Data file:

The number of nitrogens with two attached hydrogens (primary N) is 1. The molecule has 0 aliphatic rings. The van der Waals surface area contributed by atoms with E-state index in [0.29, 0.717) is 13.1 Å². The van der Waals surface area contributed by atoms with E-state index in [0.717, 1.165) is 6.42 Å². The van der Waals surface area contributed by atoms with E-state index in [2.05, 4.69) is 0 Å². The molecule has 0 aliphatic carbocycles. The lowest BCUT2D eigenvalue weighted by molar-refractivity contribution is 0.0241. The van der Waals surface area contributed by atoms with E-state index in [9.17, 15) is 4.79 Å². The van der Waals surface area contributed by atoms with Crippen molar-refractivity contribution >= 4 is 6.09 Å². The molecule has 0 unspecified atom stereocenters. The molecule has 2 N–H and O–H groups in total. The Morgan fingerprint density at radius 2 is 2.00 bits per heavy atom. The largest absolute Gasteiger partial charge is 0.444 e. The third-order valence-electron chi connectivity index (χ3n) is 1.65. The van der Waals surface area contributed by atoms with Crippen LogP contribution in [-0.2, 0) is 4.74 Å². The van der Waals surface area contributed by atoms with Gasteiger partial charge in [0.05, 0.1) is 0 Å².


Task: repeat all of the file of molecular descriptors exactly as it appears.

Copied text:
The number of nitrogens with two attached hydrogens (primary N) is 1. The molecule has 0 aliphatic rings. The van der Waals surface area contributed by atoms with E-state index in [0.29, 0.717) is 13.1 Å². The van der Waals surface area contributed by atoms with E-state index in [0.717, 1.165) is 6.42 Å². The van der Waals surface area contributed by atoms with E-state index in [2.05, 4.69) is 0 Å². The molecule has 0 aliphatic carbocycles. The lowest BCUT2D eigenvalue weighted by molar-refractivity contribution is 0.0241. The van der Waals surface area contributed by atoms with E-state index in [9.17, 15) is 4.79 Å². The van der Waals surface area contributed by atoms with Crippen molar-refractivity contribution >= 4 is 6.09 Å². The molecule has 0 unspecified atom stereocenters. The molecule has 2 N–H and O–H groups in total. The Morgan fingerprint density at radius 2 is 2.00 bits per heavy atom. The largest absolute Gasteiger partial charge is 0.444 e. The third-order valence-electron chi connectivity index (χ3n) is 1.65. The van der Waals surface area contributed by atoms with Crippen LogP contribution in [-0.2, 0) is 4.74 Å². The van der Waals surface area contributed by atoms with Gasteiger partial charge in [0.05, 0.1) is 0 Å².